Questions raised as Dubai Bank’s clients fail to claim deposits


Questions were raised on Tuesday on the true identity and authenticity of Dubai Bank customers as 7,200 depositors failed to turn up to claim their deposits.

Appearing before the Senate Finance Committee, Central Bank Governor Patrick Njoroge agreed that the lack of interest has raised concerns about the sincerity of their transactions with the bank.

“Money is something we are used to. Why is it that the depositors are not coming forward? There may be something else going on. But, we have solid evidence that can withstand legal scrutiny,” said Dr Njoroge.

Dubai Bank was closed on August 24, barely a week after being put under receivership on the basis of “violations of banking laws and regulations, including failure to maintain adequate capital and liquidity ratios as well as provisions for non-performing loans and weak corporate governance structures.”


A call was then made to customers to come forward and claim Sh100,000 and below.

According to the governor, only 561 out of the 7,700 depositors have responded.

Kajiado County Senator Peter Mositet expressed fears that the lender may have been involved in money laundering, terrorism and drug trafficking deals, given that most of them are reluctant to present themselves to the bank.

“It is shocking that 7,200 depositors have not appeared. Maybe this was a bank used to clean money from shylock companies. Can you use the security personnel to get these people?” asked Mr Mositet.

Dubai Bank was put under receivership on August 14, this year, due to capital and liquidity issues that culminated in its inability to meet its financial obligations.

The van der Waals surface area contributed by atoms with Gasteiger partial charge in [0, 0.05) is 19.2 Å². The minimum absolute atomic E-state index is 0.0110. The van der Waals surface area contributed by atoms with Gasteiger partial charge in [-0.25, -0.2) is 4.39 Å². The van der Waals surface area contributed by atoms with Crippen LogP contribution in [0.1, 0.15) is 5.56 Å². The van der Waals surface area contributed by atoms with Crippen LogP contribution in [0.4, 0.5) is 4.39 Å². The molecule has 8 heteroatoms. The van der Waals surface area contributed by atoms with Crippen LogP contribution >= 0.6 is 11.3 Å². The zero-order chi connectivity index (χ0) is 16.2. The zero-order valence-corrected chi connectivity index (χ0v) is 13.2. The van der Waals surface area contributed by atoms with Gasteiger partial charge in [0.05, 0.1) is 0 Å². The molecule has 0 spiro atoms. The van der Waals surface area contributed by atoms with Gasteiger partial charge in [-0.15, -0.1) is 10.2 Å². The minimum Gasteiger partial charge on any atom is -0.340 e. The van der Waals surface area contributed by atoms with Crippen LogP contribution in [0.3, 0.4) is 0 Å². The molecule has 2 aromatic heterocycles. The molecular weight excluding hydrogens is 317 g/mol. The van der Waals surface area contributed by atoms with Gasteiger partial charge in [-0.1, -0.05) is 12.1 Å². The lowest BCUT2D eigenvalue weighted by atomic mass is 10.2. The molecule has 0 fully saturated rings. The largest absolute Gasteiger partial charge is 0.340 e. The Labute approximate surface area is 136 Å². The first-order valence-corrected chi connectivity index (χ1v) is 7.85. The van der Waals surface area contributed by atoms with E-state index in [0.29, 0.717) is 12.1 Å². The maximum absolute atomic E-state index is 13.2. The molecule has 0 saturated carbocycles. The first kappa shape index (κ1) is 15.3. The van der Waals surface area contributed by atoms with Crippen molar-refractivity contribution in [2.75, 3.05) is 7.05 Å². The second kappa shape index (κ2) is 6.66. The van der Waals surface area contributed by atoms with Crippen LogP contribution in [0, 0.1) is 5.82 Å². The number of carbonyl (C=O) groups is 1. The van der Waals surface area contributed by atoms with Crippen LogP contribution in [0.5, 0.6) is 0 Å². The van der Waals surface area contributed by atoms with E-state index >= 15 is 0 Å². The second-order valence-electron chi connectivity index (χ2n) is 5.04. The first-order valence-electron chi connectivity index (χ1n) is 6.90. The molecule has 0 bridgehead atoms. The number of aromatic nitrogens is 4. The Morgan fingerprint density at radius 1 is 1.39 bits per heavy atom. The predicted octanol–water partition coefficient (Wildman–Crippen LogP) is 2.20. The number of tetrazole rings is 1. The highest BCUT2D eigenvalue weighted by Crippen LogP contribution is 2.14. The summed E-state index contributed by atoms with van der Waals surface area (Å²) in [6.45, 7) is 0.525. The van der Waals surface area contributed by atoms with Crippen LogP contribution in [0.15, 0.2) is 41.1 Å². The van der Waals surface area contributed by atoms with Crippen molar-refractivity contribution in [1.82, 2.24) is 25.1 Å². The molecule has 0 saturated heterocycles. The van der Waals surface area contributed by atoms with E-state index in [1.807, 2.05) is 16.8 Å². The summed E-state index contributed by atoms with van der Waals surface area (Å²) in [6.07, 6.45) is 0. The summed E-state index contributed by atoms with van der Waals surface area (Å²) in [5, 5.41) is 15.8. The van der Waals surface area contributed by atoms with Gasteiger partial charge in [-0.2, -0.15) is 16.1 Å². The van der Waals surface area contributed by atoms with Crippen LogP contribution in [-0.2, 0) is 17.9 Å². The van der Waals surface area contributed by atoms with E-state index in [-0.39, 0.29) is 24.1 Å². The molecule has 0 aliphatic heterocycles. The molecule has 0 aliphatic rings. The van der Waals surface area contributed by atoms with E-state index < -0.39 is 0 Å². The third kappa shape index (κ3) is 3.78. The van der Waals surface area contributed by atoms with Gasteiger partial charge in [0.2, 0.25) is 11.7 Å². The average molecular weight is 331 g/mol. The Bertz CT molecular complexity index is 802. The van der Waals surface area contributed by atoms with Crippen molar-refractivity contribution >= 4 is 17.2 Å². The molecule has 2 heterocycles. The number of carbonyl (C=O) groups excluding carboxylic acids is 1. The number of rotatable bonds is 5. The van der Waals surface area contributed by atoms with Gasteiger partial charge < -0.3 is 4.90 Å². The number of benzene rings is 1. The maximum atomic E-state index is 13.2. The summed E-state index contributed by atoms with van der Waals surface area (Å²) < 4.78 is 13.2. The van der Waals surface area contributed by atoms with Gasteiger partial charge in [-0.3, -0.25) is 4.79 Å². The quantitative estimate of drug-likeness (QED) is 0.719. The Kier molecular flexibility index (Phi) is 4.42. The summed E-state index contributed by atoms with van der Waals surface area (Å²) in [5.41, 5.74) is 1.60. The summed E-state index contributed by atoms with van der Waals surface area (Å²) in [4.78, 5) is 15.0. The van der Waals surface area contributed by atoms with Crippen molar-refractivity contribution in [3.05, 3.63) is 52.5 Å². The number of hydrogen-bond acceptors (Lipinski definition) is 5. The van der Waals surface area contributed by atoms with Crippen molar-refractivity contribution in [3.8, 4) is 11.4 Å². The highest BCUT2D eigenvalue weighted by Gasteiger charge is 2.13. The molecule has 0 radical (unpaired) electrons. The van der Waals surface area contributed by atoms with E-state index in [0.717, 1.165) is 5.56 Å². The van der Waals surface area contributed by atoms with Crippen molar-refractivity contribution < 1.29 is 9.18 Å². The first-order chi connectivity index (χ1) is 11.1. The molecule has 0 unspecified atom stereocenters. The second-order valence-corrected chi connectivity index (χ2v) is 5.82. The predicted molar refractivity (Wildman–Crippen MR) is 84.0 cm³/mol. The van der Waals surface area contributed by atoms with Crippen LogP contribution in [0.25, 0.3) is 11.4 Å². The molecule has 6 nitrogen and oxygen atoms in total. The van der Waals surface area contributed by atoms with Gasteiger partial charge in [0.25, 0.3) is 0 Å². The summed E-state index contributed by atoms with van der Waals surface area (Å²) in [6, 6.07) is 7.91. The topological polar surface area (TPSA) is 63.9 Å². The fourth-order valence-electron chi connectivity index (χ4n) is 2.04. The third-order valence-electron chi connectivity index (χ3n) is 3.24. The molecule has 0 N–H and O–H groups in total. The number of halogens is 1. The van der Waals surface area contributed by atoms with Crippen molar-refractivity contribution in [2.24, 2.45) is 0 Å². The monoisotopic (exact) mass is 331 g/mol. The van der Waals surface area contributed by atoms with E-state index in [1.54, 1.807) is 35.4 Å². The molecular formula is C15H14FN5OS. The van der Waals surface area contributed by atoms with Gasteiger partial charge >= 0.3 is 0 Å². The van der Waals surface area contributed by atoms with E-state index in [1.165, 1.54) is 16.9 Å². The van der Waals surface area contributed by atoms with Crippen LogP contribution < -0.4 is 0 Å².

Dr Njoroge said due diligence undertaken by the Kenya Deposit Insurance Corporation (KDIC) appointed by Central Bank, indicated that Dubai Bank was completely insolvent, hence the need for liquidation.

At the time of placing the bank under receivership, it was ranked as the smallest lender in Kenya, with a market share of about 0.1 per cent.

“The decision was taken to protect the interests of depositors, creditors and members of the public,” Dr Njoroge told the Senate Finance Committee, chaired by Mutula Kilonzo Jnr at County Hall, Nairobi.


He called for patience, saying forensic auditors and the bank fraud investigations department were handling the matter as they improve the way they supervise banks.

The governor said though Imperial Bank was also placed under receivership on October 13 due to fraudulent activities and failure to adhere to sound practices, there are efforts to reopen it.

Dr Njoroge said there was shock in the banking sector when the banks collapsed, to an extent that some depositors withdrew their money in fear that a similar fate would befall other institutions.

On the way forward, the Central Bank chief said investigations were going on to expose fraud and other forms of malpractice in the banking sector.

Dr Njoroge said the exercise would go beyond just looking at the financial accounts of the banks to interrogating data in a bank to ensure they don’t just take anything at face value.

He admitted that supervision has been wanting and there is need to change the approach to save more banks from collapsing due to malpractices that could have been prevented, long before they happen.

The governor, however, sought to assure depositors that they will not lose their deposits even after banks were put under receivership due to deficiencies that make them unable to meet financial obligations.